29 March 1996

COWS CANT GET ENOUGH KALEAGE

By James de Havilland

WITH a potential of producing up to 75 t/ha at 22-25%DM kale is not a crop to ignore. History has established it as a cost-effective dairy feed, but baling and wrapping it to form "Kaleage" is a relatively new idea.

With this in mind, Welsh farmer Tom Davies, based near Penparc, Cardigan, decided to give the forage a try by cautiously growing 1.4ha (3.5 acres) of kale for baling. As he used the last of the bales, however, his verdict on the idea is clear: "Kaleage is a top quality home grown feed and I will be making more next season."

The trial field was sown with kale on May 29 – a first cut of grass silage having already been produced from the chosen area.

A light application of 20:10:10 fertiliser was applied to the kale soon after establishment, with varieties Pinfold, Keeper, Hereford, Prova, Bittern and Maris Kestrel being sown as a wider part of Mr Daviess trial.

"I thought I should try different kale varieties to see which did the best on my ground," he explains.

Encouraged by the success of his first crop – although still undecided on which variety will serve him best – Mr Davies plans to make Kaleage on 4ha (10 acres) this season.

"I drilled a crop of rye behind barley this autumn for spring grazing and I will then use this field for kale," he says. "Once the kale is harvested the area will be sown down to grass. It has to be said that kale fits in well with my grass rotation and is a key attraction of the system."

At present 84ha (210 acres) of the 97ha (240-acre), 80-cow dairy farm is down to grass with the remaining land growing barley for feed.

"Establishment costs for kale are not prohibitive, particularly when put against the value of the harvested crop," says Mr Davies who employs a contractor for all major operations.

The bulk of the kale was mown on the September 12 and baled within two days. Agros inoculant was applied as a liquid at baling at a rate of 2.0 litres/t – the same rate as Mr Davies uses for his grass silage.

"We had the bales wrapped the same day with extra wrapping being added because I was worried the kale stalks would pierce the film. We actually had no problems but took the precaution because of the crops value."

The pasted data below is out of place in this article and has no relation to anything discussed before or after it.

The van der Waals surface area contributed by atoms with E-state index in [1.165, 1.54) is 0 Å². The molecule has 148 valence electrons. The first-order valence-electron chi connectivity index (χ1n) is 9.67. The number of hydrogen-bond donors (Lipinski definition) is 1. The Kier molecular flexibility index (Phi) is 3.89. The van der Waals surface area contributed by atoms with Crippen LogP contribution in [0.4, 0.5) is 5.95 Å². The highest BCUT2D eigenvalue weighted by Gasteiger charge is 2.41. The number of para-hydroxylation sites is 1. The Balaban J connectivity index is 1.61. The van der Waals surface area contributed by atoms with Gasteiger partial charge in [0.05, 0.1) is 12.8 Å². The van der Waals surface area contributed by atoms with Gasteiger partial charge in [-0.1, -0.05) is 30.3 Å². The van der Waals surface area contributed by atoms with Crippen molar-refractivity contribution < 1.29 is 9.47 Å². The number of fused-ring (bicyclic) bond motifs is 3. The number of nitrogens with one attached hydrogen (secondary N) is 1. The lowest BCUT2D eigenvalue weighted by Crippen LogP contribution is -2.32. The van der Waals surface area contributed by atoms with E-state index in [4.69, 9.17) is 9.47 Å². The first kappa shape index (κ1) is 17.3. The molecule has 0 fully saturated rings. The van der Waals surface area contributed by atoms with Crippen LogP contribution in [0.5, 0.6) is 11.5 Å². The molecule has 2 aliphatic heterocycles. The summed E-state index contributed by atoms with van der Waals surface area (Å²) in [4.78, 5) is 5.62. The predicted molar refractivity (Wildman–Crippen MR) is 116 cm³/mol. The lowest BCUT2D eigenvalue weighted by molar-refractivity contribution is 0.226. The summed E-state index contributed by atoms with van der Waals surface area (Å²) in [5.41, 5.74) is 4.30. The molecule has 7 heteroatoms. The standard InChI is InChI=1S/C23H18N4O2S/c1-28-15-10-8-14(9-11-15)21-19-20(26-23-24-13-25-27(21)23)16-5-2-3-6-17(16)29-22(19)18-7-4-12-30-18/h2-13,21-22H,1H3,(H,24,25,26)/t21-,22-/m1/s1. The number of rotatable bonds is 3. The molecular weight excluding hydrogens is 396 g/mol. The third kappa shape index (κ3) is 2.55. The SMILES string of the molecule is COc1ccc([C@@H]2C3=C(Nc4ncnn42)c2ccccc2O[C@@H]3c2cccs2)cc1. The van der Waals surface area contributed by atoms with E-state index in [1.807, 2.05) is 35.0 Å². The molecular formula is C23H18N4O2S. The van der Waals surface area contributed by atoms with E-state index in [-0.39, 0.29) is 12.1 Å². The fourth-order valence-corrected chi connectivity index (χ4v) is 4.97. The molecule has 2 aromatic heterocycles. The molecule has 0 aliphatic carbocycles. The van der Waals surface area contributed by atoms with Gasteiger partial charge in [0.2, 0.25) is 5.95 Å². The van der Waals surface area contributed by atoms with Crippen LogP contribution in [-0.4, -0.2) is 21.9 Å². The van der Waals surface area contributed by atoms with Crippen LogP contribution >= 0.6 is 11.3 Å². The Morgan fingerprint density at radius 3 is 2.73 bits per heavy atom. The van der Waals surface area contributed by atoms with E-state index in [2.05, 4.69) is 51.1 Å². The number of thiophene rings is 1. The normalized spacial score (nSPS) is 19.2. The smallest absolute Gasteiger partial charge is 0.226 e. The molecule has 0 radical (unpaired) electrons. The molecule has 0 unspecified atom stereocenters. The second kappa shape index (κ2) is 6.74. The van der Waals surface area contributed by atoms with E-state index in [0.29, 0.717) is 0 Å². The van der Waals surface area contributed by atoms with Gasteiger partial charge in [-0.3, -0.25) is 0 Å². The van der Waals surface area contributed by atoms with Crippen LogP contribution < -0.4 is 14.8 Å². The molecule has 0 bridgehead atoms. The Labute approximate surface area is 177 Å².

So did his first season with baled Kaleage go without a hitch?

"One mistake we made was stacking the bales three high. The bales weighed between 800-900kg, and those on the bottom were squashed. Next time around I will only stack two high," says Mr Davies.

But that is about the only problem he had; the contractor responsible for the baling and mowing of the crop having no difficulties in the field either.

This season will see closer tabs being kept on costs and yields, the small area of crop grown last year making accurate costing difficult.

"We took the kale off the headlands in August because we were short of feed so I am not too sure of the total crop yield we achieved," explains Mr Davies. "Growing a number of different varieties also makes any total yield figures misleading."

Mr Daviess enthusiasm for kaleage is matched by that of his cows – "They eat every last bit of it."

The cows diet is predominantly grass silage, the first and second cuts being clamped and reserved for the dairy herd. Subsequent cuts are baled and fed to the youngstock.

This year the grass had a 42% dry matter, 11.7ME and D-value of 72.9. The Kaleage first cut, taken from the headlands in Aug, was 20.4% dry matter, with a D-value of 72 and protein of 24. The pH was 4.1.

Around 4.5kg of soya, fishmeal, barley and concentrate home mixed feed is fed per cow each day. A butterfat of 4.28% and protein of 3.39% were averaged throughout January.

Mr Davies believes that if Kaleage was to form a wider part of the herds diet, the feed rations could be reduced. &#42


&#8226 Maximum yield: 75 t/ha fresh wt at 22-25%DM.

&#8226 Crude protein: 22-24%.

&#8226 Digestible crude protein: 17-18%.

&#8226 D-value: 70%.

&#8226 Metabolisable energy: 11-12 MJ/kg DM.

&#8226 Target pH: 4.25 or below.

Kaleage – a crop with a future? Pioneering Welsh farmer Tom Davies (left) is convinced of the merits of ensiled kale, and will be expanding his acreage this year.